The Bon Appetit article seems to be the original article, with the writer having been sent samples by the distributor. It is highly probable that the wisebread.com article is based on the Bon Appetit as it appears 3 weeks later, and seems to be a compilation of the Bon Appetit article "The Original Siracha" and their own take on the Bon Appetit "25 New Ways to Use Siracha". I think that the wisebread.com reference can be dismissed as it's a derivative of the Bon Appetit article.
The only piece of information that is somewhat encyclopaedic, is the name of the originator of the Sriraja Panich sauce. Although implied, it still isn't clear that Ms. Thanom Chakkapak created the sauce. All that can be deduced is that she was the first to commercialise it. Perhaps the text should reflect this.
The press release seems to be a complete stand-alone. Neither the Eastland Food nor the Thai Theparos websites host it, and neither website mentions anything about Ms. Thanom Chakkapak. I think that this press release was thrown together recently by Eastland Food, perhaps even especially for the Bon Appetit article which copies ad verbatim whole sections of it. I've tried verifying Ms. Thanom Chakkapak's name in Thai script but I haven't been successful. Ether I got the transcription into Thai wrong or she might be a figment of the imagination of someone in marketing at either company. Perhaps someone who reads and writes Thai can verify this? - Takeaway (talk) 16:51, 5 January 2014 (UTC)
I found only mentions by personal accounts via Google. One is a comment in this article, where the poster mentioned that they remembered Ms Thanom (ถนอม, surname not given), who was their neighbour, growing the chillies in her backyard around 1963. The other is this personal blog post, where the poster tells of learning from elder relatives that his great-great-grandfather, whose name is given as กิมซัว ทิมกระจ่าง (RTGS: Kimsua Thimkrachang, but it's the given name is actually Chinese, so RTGS might not be accurate here), was the originator of the chilli sauce, and that two branches of the family later produced different brands of the sauce. One was ภูเขาทอง (Grand Mountain, not to be confused with the Golden Mount brand which now owns Sriraja Panich). The other, made by Ms Thanom, was Sriraja Panich. The blog author gives her name as ถนอม ทิมกระจ่าง, but also mentions that one of Kimsua's daughters was married off to ขุนจักกะพากพานิชกิจ (Khun Chakkaphakphanitchakit, a noble title), who was the ancestor of the จักกะพาก (Chakkaphak) family. So it's quite possible that ถนอม จักกะพาก would be her name.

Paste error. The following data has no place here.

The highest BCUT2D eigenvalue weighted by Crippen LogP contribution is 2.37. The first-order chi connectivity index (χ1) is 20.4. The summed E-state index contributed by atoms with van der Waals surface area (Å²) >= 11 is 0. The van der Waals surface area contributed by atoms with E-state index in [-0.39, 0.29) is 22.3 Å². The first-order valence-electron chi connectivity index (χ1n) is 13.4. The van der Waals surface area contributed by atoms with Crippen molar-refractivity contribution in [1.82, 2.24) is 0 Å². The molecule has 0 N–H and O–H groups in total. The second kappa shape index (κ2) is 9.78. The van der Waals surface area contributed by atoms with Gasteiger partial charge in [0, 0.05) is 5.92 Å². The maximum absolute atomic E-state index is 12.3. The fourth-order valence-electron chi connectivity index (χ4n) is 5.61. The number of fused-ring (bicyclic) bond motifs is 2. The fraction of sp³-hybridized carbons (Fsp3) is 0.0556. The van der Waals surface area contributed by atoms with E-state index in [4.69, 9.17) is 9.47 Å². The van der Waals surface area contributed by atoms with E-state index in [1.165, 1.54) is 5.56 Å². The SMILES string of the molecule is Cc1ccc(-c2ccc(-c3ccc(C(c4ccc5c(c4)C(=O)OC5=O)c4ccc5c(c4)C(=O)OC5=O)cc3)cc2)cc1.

Searching further, it appears ถนอม จักกะพาก is mentioned in this thesis by a Chiang Mai University student. It's a passing mention that mentions a potential in-depth source: Ms Thanom was featured in the 27 June 1965 (2:52) issue of สารประชาชน, a magazine published by the government at the time. Finding an original copy of the article would be tricky (even Thammasat University's Pridi Banomyong Library is missing that volume[1]), but I think this is enough for confirmation of her name.
On a different note, this is a Sriraja Panich advertisement featuring historian Paothong Thongchua, who claims that the sauce was an invention of his (unnamed) maternal grandfather. So if all accounts are accurate, he's at least a distant relative of Ms Thanom. --Paul_012 (talk) 14:49, 6 January 2014 (UTC)
PS The Grand Mountain brand, which according to the above blog author is closer to the common original, is now manufactured by Bangkok Sauce Ltd. Part. It appears to be much more low-profile than Sriraja Panich nowadays. The bottles look like this. --Paul_012 (talk) 15:04, 6 January 2014 (UTC)
Wow! Great research Paul_012! Is it mentioned anywhere if Siracha sauce already existed before the Sriraja Panich and Grand Mountain brands were established? - Takeaway (talk) 16:16, 7 January 2014 (UTC)
It's implied in the blog post that there were a good few years between Kimsua first making the sauce, it becoming a small family business, and the creation of those brands. If I have time I might try to hunt down that magazine article; it should be enough of an WP:RS to base the article on. --Paul_012 (talk) 07:52, 8 January 2014 (UTC)